Chinese LNG Demand Could Make Things Worse // Weakening the Grid: A Vignette // Batteries Are For Arbitrage
July 28, 2022
Chinese LNG Demand Could Make Things Worse
Everyone knows energy prices in Europe are high. Gas especially--which also means their electricity is expensive because, after decades of green policy, their over-investment in renewables has left them dependent on the single fuel type (gas) that can ramp up to maintain reliability. LNG, largely from America, is keeping the continent together. But what happens when China decides it needs more LNG?
"A sudden rebound in Chinese demand for gas would force importers back into the cutthroat competition to procure LNG, exacerbating a worldwide shortage and sending prices -- already at a seasonal high -- to stratospheric levels," reports Bloomberg.
Right now, things are quiet. China's demand for natural gas has dipped. Toby Copson over at Trident LNG told Bloomberg that it's "an anomaly" for China's LNG demand to dip ahead of winter. “It means China isn’t stressed about supply - what they have available via gas pipeline and their domestic coal production seems to be sufficient for the time being," Copson said. China's demand dropped by 20% for the first half of this year.
Part of the flagging demand has to do with China's covid lockdowns which have stunted industry output. But if demand and production rebound after lockdowns--as has been the trend--then Europeans will have to deal with a hungry new buyer on the market. That would send the prices even higher, putting the squeeze on European industries and households.
And if it gets colder than China anticipates, they might start buying more. "That’s what happened in January 2021, when a cold blast caught many Chinese importers flat-footed, draining inventories and forcing a flurry of spot buying that sent prices soaring."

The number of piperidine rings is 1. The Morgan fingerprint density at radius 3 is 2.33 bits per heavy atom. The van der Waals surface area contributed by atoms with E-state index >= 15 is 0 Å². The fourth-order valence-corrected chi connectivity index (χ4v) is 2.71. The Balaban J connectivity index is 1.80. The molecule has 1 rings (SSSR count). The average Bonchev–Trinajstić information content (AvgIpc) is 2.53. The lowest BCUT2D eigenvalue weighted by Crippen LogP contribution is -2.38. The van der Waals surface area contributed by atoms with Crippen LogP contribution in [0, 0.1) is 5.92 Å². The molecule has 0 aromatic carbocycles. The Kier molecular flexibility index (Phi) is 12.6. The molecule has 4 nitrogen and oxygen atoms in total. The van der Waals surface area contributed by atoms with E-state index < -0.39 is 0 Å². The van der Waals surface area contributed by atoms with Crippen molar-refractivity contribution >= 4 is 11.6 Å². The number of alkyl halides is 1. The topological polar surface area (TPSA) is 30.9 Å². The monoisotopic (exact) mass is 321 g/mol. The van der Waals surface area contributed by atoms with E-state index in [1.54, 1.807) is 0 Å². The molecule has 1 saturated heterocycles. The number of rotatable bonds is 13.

Weakening the Grid: A Vignette
Iowa's Utility Board just approved a new NextEra project in the state: 200 MW of solar, 75 MW of storage. It will be built on the site that once belonged to the Duane Arnold Energy Center, a nuclear power plant. It's the perfect vignette of what's going wrong with the American grid.
Duane Arnold shuttered in 2020. It was built in 1974. Why did it close? Iowa is awash in cheap subsidized wind. Warren Buffett's MidAmerican (which build wind turbine for the tax credit that gets awarded to Berkshire Hathaway) along with NextEra were muscling in on the territory. "Duane Arnold," wrote Rod Adams at the time, "a mature nuclear plant that reliably produces 615 MWe of emission-free electricity, is apparently considered to be a grid block that is in the way of fully using the cheaply priced wind power."
Alliant, which owns the poles and wires linked to DAEC, didn't re-up their purchased agreement with the nuclear plant. It could have kept generating power for another several decades. Hundreds of people lost their jobs.
And now it is being replaced by an inherently unreliable solar farm and some batteries (see below on those) with a fraction of the capacity and few jobs.
When asked for comment, Mark Nelson of the Radiant Energy Fund said, "It's like seeing mold grow over a delicious wagyu steak. It's just a hideous waste."
Batteries Are For Arbitrage
The story goes that we need big battery fleets to help with the energy transition. Wind and solar are notoriously intermittent. And they can also overwhelm the system when the wind keeps flowing and the sun beams brightly down. Batteries are supposed to handle their excess generation to make up for when they switch off.
It's a nice story. It makes the energy system seem like an elegant symphony.
Well, it's bullshit. Batteries are for price arbitrage, baby!
It's all about storing low and selling high.
"During 2021, 59% of the 4.6 GW of utility-scale U.S. battery capacity was used for price arbitrage, up from 17% in 2019," reports the Energy Information Association. "In certain markets, price arbitrage is more common than in others. For example, more than 80% of the battery capacity added in 2021 in the California Independent System Operator service territory was used for price arbitrage."
None of this is about reliability or even generating electricity. The energy transition is about rent-seeking and arbitrage. Great for financiers and traders; bad for industries and households.
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